Stephen Elop, CEO of Nokia Corp., has warranted the company’s decision to leave Symbian OS for Microsoft’s Windows Phone 7 as its mobile operating system of choice after Google announced to acquire Motorola Mobility on Monday.
Like several analysts and experts, Elop believes that Google will switch from a partner who currently offers its Android OS to other companies to a direct competitor once the Motorola deal is completed.
On February 11, Nokia chose to drop support for Symbian and Meego, the latter of which is a joint project with Intel, and focus all future smartphone initiatives on WP7.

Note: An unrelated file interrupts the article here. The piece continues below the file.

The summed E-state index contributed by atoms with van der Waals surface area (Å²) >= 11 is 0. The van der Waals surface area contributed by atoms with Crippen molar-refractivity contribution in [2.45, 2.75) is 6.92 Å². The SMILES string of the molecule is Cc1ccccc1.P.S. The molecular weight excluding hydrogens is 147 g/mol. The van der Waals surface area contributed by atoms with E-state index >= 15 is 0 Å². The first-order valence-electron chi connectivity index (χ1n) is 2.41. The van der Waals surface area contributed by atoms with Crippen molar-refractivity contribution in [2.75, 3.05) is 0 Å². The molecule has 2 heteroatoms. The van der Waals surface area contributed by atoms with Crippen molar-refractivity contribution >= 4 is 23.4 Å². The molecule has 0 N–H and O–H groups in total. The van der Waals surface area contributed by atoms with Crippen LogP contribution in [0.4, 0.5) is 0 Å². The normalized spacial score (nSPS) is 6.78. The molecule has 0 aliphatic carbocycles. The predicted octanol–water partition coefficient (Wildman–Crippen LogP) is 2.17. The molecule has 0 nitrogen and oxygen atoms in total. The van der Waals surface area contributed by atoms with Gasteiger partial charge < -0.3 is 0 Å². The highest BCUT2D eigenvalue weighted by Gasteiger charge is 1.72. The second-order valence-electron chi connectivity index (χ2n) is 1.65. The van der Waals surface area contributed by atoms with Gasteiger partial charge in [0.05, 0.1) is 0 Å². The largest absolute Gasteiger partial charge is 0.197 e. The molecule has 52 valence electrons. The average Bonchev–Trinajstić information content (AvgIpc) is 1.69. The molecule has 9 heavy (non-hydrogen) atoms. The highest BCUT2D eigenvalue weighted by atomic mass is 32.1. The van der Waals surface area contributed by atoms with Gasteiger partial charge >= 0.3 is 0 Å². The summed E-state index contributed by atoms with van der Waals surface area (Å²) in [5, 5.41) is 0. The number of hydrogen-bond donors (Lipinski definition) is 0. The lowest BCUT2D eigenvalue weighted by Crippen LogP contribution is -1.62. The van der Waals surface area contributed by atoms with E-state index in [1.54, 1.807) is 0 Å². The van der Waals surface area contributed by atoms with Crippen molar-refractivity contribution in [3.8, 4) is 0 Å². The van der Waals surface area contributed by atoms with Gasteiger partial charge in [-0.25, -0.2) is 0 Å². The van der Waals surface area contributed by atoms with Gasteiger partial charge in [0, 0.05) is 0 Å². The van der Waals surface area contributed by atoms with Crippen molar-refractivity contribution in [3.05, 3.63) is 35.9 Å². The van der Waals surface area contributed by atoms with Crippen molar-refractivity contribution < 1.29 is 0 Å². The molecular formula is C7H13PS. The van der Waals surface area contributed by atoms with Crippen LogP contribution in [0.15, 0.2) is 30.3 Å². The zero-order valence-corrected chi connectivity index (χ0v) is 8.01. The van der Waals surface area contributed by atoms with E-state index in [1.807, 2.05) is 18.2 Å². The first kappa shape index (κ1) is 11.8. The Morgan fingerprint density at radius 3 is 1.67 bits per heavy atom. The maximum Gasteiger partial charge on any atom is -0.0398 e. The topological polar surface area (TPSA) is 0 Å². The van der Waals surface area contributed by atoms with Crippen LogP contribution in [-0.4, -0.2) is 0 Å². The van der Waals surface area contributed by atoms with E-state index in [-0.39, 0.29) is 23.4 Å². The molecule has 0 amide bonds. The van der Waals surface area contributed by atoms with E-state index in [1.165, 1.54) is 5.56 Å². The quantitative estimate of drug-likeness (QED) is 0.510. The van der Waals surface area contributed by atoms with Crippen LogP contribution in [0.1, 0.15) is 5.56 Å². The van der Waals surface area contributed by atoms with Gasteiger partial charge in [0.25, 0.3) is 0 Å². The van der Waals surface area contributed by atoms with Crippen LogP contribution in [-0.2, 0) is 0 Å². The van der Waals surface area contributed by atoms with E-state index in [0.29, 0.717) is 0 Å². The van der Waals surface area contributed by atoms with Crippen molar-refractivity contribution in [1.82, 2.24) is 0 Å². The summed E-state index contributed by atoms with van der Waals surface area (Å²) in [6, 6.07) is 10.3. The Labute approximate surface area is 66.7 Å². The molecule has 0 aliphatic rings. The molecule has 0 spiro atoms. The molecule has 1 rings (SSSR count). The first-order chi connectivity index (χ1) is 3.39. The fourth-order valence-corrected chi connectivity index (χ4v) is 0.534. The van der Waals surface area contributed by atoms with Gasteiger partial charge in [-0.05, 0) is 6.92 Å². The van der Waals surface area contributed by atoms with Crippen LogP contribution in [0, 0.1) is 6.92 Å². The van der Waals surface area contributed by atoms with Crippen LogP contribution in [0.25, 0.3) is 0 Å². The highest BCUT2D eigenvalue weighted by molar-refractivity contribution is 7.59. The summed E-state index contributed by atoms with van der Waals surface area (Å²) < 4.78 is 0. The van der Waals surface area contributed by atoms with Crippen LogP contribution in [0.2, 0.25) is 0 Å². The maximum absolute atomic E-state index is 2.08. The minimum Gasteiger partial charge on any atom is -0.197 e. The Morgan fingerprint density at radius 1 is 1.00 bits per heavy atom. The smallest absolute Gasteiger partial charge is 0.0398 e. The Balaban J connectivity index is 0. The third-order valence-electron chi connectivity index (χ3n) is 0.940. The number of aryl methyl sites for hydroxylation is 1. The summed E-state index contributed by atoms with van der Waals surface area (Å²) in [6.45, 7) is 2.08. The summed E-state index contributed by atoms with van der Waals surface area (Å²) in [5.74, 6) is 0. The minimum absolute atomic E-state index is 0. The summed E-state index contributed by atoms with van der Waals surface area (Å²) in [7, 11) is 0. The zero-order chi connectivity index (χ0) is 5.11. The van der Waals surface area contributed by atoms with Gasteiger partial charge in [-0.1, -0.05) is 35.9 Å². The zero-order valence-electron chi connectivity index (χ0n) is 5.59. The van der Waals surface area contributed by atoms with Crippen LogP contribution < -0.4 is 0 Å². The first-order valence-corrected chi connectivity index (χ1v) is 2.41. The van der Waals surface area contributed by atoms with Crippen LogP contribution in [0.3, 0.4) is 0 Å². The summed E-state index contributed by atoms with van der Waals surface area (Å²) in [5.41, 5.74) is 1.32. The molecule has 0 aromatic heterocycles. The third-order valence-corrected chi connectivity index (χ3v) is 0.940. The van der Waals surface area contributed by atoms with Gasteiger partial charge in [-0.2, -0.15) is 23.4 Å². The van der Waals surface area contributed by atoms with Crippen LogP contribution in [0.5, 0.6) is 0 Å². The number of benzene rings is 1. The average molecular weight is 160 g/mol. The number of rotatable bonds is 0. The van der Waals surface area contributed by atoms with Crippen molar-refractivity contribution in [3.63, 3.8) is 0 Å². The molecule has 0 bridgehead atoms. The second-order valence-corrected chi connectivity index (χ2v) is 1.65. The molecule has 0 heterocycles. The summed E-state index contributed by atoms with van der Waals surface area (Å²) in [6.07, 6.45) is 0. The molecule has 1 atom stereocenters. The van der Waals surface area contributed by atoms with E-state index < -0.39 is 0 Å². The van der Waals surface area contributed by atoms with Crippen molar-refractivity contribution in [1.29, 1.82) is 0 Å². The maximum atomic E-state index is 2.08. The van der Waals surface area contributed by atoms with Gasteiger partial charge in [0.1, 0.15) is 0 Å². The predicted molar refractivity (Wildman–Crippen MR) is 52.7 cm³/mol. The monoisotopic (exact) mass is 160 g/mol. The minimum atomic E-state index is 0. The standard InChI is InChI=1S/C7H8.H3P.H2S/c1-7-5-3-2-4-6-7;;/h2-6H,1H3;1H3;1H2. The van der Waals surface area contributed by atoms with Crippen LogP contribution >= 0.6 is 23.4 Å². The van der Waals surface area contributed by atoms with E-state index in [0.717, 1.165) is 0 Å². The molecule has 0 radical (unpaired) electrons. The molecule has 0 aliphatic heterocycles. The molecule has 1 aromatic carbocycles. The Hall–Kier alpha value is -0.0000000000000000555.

In a report from Reuters, Nokia’s Elop during an event at Helsinki said that Android manufacturers and carriers must be wary of “signs of danger ahead.”
Elop went on and said that after hearing the news, “the importance of the third ecosystem and the importance of the partnership” Nokia built with Microsoft is “more clear than ever before.”
Moving past Google’s Android may prove to be a wise decision from Nokia, but at 1.6 percent market share of mobile operating systems worldwide, jumping onboard the WP7 ship could be its worst.